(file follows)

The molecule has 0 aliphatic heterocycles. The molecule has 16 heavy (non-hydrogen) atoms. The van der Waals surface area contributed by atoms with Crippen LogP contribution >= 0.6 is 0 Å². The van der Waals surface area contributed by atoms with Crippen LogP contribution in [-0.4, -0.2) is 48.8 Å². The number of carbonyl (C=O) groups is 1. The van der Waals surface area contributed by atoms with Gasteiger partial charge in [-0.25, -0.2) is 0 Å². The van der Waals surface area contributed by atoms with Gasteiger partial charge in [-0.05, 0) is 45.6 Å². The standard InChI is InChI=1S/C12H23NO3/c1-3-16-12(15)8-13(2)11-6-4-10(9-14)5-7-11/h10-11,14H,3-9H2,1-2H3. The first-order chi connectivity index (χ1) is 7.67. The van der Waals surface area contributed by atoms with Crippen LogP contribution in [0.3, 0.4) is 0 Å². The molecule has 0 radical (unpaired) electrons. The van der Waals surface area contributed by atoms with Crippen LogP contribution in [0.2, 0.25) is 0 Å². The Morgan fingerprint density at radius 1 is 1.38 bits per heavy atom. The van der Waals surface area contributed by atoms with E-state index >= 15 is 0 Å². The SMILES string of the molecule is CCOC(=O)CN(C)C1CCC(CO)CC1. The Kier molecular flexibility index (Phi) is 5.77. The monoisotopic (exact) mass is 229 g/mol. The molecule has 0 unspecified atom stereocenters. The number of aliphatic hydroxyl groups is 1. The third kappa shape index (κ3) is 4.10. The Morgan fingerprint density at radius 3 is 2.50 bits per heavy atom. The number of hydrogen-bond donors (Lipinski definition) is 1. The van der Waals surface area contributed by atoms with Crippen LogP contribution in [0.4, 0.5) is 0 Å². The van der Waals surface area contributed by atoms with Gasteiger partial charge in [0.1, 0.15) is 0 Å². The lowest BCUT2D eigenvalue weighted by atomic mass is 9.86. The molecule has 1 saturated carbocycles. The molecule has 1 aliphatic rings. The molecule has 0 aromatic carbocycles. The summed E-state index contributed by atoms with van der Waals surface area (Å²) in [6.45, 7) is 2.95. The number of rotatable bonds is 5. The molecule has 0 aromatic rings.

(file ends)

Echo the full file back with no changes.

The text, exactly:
The molecule has 0 aliphatic heterocycles. The molecule has 16 heavy (non-hydrogen) atoms. The van der Waals surface area contributed by atoms with Crippen LogP contribution >= 0.6 is 0 Å². The van der Waals surface area contributed by atoms with Crippen LogP contribution in [-0.4, -0.2) is 48.8 Å². The number of carbonyl (C=O) groups is 1. The van der Waals surface area contributed by atoms with Gasteiger partial charge in [-0.25, -0.2) is 0 Å². The van der Waals surface area contributed by atoms with Gasteiger partial charge in [-0.05, 0) is 45.6 Å². The standard InChI is InChI=1S/C12H23NO3/c1-3-16-12(15)8-13(2)11-6-4-10(9-14)5-7-11/h10-11,14H,3-9H2,1-2H3. The first-order chi connectivity index (χ1) is 7.67. The van der Waals surface area contributed by atoms with Crippen LogP contribution in [0.3, 0.4) is 0 Å². The molecule has 0 radical (unpaired) electrons. The van der Waals surface area contributed by atoms with Crippen LogP contribution in [0.2, 0.25) is 0 Å². The Morgan fingerprint density at radius 1 is 1.38 bits per heavy atom. The van der Waals surface area contributed by atoms with E-state index >= 15 is 0 Å². The SMILES string of the molecule is CCOC(=O)CN(C)C1CCC(CO)CC1. The Kier molecular flexibility index (Phi) is 5.77. The monoisotopic (exact) mass is 229 g/mol. The molecule has 0 unspecified atom stereocenters. The number of aliphatic hydroxyl groups is 1. The third kappa shape index (κ3) is 4.10. The Morgan fingerprint density at radius 3 is 2.50 bits per heavy atom. The number of hydrogen-bond donors (Lipinski definition) is 1. The van der Waals surface area contributed by atoms with Crippen LogP contribution in [0.4, 0.5) is 0 Å². The van der Waals surface area contributed by atoms with Gasteiger partial charge in [0.1, 0.15) is 0 Å². The lowest BCUT2D eigenvalue weighted by atomic mass is 9.86. The molecule has 1 saturated carbocycles. The molecule has 1 aliphatic rings. The molecule has 0 aromatic carbocycles. The summed E-state index contributed by atoms with van der Waals surface area (Å²) in [6.45, 7) is 2.95. The number of rotatable bonds is 5. The molecule has 0 aromatic rings.